#1
So I have a peavey 6505+ and when I play it with my ESP MH the amp tends to make these other noises other than the string I'm playing. Is it because I'm coming in contact with the other strings even if it's the slightest contact? I'll be playing the 6th string and the other strings start making noises as well. Do you have to not touch the other strings at all to not sound like sh*t? I watch covers on YouTube and if a guy's playing the 6th string, you only hear that and it sounds so damn clean, even if he's playing lead and not on the clean channel. I'm above the beginner stage, but I'm still having this problem. This only happens on the lead channel. When I'm on clean, i just hear the string I'm playing, nothing else.

And oh, even when I get done muting all the strings and I release my hand, the amp slowly makes this high pitch sound until it gets louder and louder. What's that about as well? I don't have my gain all the way up either.
#2
Sounds like you're getting too much feedback. Does this only happen when you have the amp up loud? How close are you playing in front of the amp? Does this only happen with that guitar? Have you tried messing with the EQ?
#3
Quote by MeTallIcA313
Sounds like you're getting too much feedback. Does this only happen when you have the amp up loud? How close are you playing in front of the amp? Does this only happen with that guitar? Have you tried messing with the EQ?



I am around 15 feet away from the amp. Yes, it's mostly when I'm loud. Yes I have tried messing with some stuff to balance it all out but it's not helping.
#4
Quote by Granata
Do you have to not touch the other strings at all to not sound like sh*t?



No you need to learn to damp or mute them.

Look for lessons on palm muting and left hand muting. A combination of both will allow you to play cleanly at high volumes. It's not as difficult as it sounds once you learn the tricks.
Last edited by PSimonR at Jun 14, 2015,
#5
Eliminating the unwanted noises and strings is mostly a matter of practice and technique. I had the same problem at first. It takes time and practice to develop the ability to play only one string at a time and not get other strings to sound off. Mostly it's about being accurate..

The feedback is normal, a tube amp cranked up will do that unless you either mute the strings or cut the guitar volume. I use a volume pedal, last note of a song I automaticaly cut it to eliminate any noise between songs. I don't like unwanted noises onstage...or doodling...

I have the opposite problem, I can't get my Super Reverb to feedback even if I crank it to 10 and hold the guitar a foot from the speakers. And I want the feedback...never have figured it out, it should get feedback every time without even trying...The only way I can get feedback is to punch up the distortion or overdrive and get close to the amp, then it's not as controllable as I would like. Or plug in a hollow body...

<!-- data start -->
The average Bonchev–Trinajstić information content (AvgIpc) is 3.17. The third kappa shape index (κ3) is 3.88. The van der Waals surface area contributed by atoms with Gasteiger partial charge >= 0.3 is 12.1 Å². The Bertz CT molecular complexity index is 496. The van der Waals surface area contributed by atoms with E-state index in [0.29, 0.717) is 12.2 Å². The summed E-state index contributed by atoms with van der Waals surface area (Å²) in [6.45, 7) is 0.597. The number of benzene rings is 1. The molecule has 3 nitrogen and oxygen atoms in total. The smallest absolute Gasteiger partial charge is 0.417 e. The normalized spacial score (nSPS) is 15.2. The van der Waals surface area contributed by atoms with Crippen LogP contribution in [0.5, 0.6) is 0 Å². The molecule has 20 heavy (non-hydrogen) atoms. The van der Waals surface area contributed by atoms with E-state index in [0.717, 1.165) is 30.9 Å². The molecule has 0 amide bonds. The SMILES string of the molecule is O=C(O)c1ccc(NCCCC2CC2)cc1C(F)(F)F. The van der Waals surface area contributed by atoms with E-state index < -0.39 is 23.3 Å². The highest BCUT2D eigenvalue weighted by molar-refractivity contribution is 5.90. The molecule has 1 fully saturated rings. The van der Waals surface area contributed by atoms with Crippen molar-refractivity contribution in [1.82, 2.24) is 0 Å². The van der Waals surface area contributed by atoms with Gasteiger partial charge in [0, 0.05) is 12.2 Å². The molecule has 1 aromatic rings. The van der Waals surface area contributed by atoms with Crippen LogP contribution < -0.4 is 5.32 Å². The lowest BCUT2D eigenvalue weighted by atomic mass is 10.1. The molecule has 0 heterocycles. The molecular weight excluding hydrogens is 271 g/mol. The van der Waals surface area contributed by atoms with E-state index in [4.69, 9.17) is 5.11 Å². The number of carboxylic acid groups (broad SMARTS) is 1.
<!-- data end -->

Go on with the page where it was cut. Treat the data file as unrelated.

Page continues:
The one thing that is not normal is if it absolutely howls and screams every time you unmute the strings. Then you probably have a microphonic pickup, your description does not sound like that's the problem. Gradually easing into feedback the way you describe is normal for a tube amp at loud volumes, you should also be able to sustain certain notes and get the same effect, and turn at certain angles to accent it. That can happen even on the clean channel at high volume levels. Most Marshalls will do it pretty easy, your 6505 should too. You may have to be closer to get the clean channel to feedback but I'd almost bet it will if you try.
Hmmm...I wonder what this button does...
Last edited by Paleo Pete at Jun 14, 2015,
#6
It's haunted and in need of an exorcism.

Some good advice above. Also - a noise gate/suppressor is a 6505 amps best friend.
Gear: Gibson Les Paul Studio, Gibson SG Special, Fender Stratocaster, Fender Telecaster, Fender Jazzmaster, Gretsch Pro Jet, Carvin C350, Epiphone ES-339 P90, Epiphone ES-335 Pro. Peavey 6505, Sovtek MIG-100, Vox AC30, Peavey XXX.
#7
Quote by ThunderPunk
It's haunted and in need of an exorcism.

Naaaah, then it won't sound brutal anymore.

Either way, yep, as said above, it's normal - unmuted strings do "speak" at times (there's physics involved in that which I don't know, harmonics and such, maybe someone smarter can explain), and it's barely audible when playing clean or on acoustic, but with high-gain sound it can become pretty apparent.

Muting unneeded strings is just a matter of practice, it will become natural eventually.
#9
When I play through my amp I hear a bunch of noises.


My detractors would have said I needed more practice.

Wait, they HAVE said that!